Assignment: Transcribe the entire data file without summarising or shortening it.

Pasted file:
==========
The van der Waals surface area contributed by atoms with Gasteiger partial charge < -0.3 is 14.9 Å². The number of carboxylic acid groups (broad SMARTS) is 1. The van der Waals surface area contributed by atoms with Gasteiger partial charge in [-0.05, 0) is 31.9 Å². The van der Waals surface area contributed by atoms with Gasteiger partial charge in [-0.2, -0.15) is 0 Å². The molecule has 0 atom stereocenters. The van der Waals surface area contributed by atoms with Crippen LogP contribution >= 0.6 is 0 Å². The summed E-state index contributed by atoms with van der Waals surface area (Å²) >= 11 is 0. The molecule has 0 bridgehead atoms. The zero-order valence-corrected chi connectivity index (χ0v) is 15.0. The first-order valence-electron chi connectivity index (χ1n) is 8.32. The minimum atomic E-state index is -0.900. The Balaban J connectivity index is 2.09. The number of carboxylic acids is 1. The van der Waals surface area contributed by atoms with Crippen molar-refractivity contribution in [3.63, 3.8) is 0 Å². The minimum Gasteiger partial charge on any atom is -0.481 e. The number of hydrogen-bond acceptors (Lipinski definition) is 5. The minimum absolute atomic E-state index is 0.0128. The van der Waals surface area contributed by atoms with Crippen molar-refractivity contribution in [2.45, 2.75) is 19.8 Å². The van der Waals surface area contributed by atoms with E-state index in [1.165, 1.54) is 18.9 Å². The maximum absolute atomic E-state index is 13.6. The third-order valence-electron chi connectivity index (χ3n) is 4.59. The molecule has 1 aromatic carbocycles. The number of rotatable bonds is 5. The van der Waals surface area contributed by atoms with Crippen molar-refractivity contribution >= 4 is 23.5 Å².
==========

The van der Waals surface area contributed by atoms with Gasteiger partial charge < -0.3 is 14.9 Å². The number of carboxylic acid groups (broad SMARTS) is 1. The van der Waals surface area contributed by atoms with Gasteiger partial charge in [-0.05, 0) is 31.9 Å². The van der Waals surface area contributed by atoms with Gasteiger partial charge in [-0.2, -0.15) is 0 Å². The molecule has 0 atom stereocenters. The van der Waals surface area contributed by atoms with Crippen LogP contribution >= 0.6 is 0 Å². The summed E-state index contributed by atoms with van der Waals surface area (Å²) >= 11 is 0. The molecule has 0 bridgehead atoms. The zero-order valence-corrected chi connectivity index (χ0v) is 15.0. The first-order valence-electron chi connectivity index (χ1n) is 8.32. The minimum atomic E-state index is -0.900. The Balaban J connectivity index is 2.09. The number of carboxylic acids is 1. The van der Waals surface area contributed by atoms with Crippen molar-refractivity contribution in [3.63, 3.8) is 0 Å². The minimum Gasteiger partial charge on any atom is -0.481 e. The number of hydrogen-bond acceptors (Lipinski definition) is 5. The minimum absolute atomic E-state index is 0.0128. The van der Waals surface area contributed by atoms with Crippen molar-refractivity contribution in [2.45, 2.75) is 19.8 Å². The van der Waals surface area contributed by atoms with E-state index in [1.165, 1.54) is 18.9 Å². The maximum absolute atomic E-state index is 13.6. The third-order valence-electron chi connectivity index (χ3n) is 4.59. The molecule has 1 aromatic carbocycles. The number of rotatable bonds is 5. The van der Waals surface area contributed by atoms with Crippen molar-refractivity contribution >= 4 is 23.5 Å².